• Required mortgage insurance: All FHA loans require the borrower to pay a monthly mortgage insurance premium. The typical annual rate is approximately 0.85 percent of the loan amount, according to mortgage market expert Dan Green of The Mortgage Reports website.
  • Required upfront mortgage insurance premium payment: FHA loans come with an additional mortgage insurance called an upfront funding fee, which is 1.75 percent of the loan amount.
  • Permanent mortgage insurance: Unlike conventional mortgages — in which the mortgage insurance is removed when certain equity requirements are met — the FHA mortgage insurance premium lasts for the life of the loan. 
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Find Out: How to Refinance Your Home With FHA Mortgage Rates

Conventional Mortgage Rates

Conventional current mortgage rates are established in the same way as FHA refinance interest rates. The Federal Reserve sets an initial rate on which banks base their interest rates. As those interest rates rise, mortgage rates often follow in the same direction.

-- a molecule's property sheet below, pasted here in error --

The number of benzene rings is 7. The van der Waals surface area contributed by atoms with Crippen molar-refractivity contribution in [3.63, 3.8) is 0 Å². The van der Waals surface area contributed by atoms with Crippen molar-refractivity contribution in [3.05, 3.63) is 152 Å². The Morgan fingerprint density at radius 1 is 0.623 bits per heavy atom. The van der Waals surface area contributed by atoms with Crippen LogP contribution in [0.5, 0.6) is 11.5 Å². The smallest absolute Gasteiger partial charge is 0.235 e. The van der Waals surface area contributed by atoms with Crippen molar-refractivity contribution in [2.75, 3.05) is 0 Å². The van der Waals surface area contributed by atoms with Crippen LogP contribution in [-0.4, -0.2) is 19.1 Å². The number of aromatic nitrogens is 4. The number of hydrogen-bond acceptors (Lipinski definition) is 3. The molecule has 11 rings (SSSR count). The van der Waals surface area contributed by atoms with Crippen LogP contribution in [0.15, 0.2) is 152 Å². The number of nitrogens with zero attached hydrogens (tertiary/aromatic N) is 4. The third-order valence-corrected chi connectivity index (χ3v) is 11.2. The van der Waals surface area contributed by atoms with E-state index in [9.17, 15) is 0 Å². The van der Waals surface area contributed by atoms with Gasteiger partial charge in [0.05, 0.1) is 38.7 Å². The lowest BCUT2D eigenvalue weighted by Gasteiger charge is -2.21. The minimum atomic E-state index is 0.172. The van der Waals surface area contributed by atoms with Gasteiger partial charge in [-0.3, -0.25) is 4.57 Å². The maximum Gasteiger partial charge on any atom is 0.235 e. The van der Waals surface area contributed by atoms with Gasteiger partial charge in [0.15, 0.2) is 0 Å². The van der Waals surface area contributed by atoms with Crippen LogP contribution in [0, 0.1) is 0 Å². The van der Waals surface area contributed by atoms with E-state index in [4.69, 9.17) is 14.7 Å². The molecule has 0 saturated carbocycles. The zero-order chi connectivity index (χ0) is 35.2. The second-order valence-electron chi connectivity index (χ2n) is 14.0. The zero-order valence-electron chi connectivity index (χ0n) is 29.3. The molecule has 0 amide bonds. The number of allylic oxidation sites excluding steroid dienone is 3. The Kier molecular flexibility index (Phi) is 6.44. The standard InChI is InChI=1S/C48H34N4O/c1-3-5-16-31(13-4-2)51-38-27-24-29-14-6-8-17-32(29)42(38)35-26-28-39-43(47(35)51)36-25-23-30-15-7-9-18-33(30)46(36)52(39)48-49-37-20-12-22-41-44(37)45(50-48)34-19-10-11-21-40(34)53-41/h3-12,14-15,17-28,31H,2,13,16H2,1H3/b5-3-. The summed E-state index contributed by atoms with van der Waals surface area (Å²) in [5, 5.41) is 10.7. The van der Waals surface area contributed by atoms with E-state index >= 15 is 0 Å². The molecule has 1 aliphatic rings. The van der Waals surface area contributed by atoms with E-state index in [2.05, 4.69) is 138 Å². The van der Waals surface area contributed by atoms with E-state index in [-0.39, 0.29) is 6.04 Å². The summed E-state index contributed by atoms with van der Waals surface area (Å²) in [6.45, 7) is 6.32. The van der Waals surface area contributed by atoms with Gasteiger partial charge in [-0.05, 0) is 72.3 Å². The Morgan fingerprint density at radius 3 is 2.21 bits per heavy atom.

As with FHA loans, your current credit score affects your personal loan rate. Because of the guarantees that come with an FHA loan, conventional mortgages might carry higher interest rates than FHA loan rates. However, this cost can be worth paying if it means you’re getting a loan that doesn’t require you to pay for private mortgage insurance.

Pros of Conventional Mortgages

Here are a few of the advantages conventional mortgages hold over FHA loans:

  • Optional premium mortgage insurance: If you put 20 percent or more down on your home, or you have 20 percent equity in a refinance, you will not need PMI.
  • Available for second homes: Unlike FHA loans, conventional loans can be used to purchase second homes and rental properties.